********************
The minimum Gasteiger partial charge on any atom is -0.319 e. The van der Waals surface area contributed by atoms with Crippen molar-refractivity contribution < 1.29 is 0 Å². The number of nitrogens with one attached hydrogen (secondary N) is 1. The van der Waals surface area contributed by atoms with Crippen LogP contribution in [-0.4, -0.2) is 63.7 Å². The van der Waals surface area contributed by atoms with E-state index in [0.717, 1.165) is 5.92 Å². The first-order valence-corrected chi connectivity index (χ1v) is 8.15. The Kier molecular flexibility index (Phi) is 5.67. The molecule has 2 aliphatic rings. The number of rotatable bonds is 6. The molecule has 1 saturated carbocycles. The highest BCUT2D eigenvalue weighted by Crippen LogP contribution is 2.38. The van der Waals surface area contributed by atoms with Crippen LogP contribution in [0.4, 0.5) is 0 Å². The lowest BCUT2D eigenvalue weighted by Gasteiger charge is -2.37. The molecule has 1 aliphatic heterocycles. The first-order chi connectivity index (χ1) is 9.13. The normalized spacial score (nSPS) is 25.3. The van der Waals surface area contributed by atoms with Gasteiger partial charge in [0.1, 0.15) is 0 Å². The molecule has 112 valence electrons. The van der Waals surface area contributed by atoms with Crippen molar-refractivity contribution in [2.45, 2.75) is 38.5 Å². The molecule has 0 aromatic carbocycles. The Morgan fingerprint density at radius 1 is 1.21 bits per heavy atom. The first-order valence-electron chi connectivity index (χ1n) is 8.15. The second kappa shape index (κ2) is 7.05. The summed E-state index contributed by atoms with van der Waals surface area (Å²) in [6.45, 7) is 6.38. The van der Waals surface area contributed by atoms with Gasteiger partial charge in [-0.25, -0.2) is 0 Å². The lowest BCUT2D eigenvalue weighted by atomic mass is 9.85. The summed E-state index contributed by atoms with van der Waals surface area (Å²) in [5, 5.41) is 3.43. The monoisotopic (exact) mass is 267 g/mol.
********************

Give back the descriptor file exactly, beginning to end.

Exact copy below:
The minimum Gasteiger partial charge on any atom is -0.319 e. The van der Waals surface area contributed by atoms with Crippen molar-refractivity contribution < 1.29 is 0 Å². The number of nitrogens with one attached hydrogen (secondary N) is 1. The van der Waals surface area contributed by atoms with Crippen LogP contribution in [-0.4, -0.2) is 63.7 Å². The van der Waals surface area contributed by atoms with E-state index in [0.717, 1.165) is 5.92 Å². The first-order valence-corrected chi connectivity index (χ1v) is 8.15. The Kier molecular flexibility index (Phi) is 5.67. The molecule has 2 aliphatic rings. The number of rotatable bonds is 6. The molecule has 1 saturated carbocycles. The highest BCUT2D eigenvalue weighted by Crippen LogP contribution is 2.38. The van der Waals surface area contributed by atoms with Crippen LogP contribution in [0.4, 0.5) is 0 Å². The lowest BCUT2D eigenvalue weighted by Gasteiger charge is -2.37. The molecule has 1 aliphatic heterocycles. The first-order chi connectivity index (χ1) is 9.13. The normalized spacial score (nSPS) is 25.3. The van der Waals surface area contributed by atoms with Gasteiger partial charge in [0.1, 0.15) is 0 Å². The molecule has 112 valence electrons. The van der Waals surface area contributed by atoms with Crippen molar-refractivity contribution in [2.45, 2.75) is 38.5 Å². The molecule has 0 aromatic carbocycles. The Morgan fingerprint density at radius 1 is 1.21 bits per heavy atom. The first-order valence-electron chi connectivity index (χ1n) is 8.15. The second kappa shape index (κ2) is 7.05. The summed E-state index contributed by atoms with van der Waals surface area (Å²) in [6.45, 7) is 6.38. The van der Waals surface area contributed by atoms with Gasteiger partial charge in [-0.25, -0.2) is 0 Å². The lowest BCUT2D eigenvalue weighted by atomic mass is 9.85. The summed E-state index contributed by atoms with van der Waals surface area (Å²) in [5, 5.41) is 3.43. The monoisotopic (exact) mass is 267 g/mol.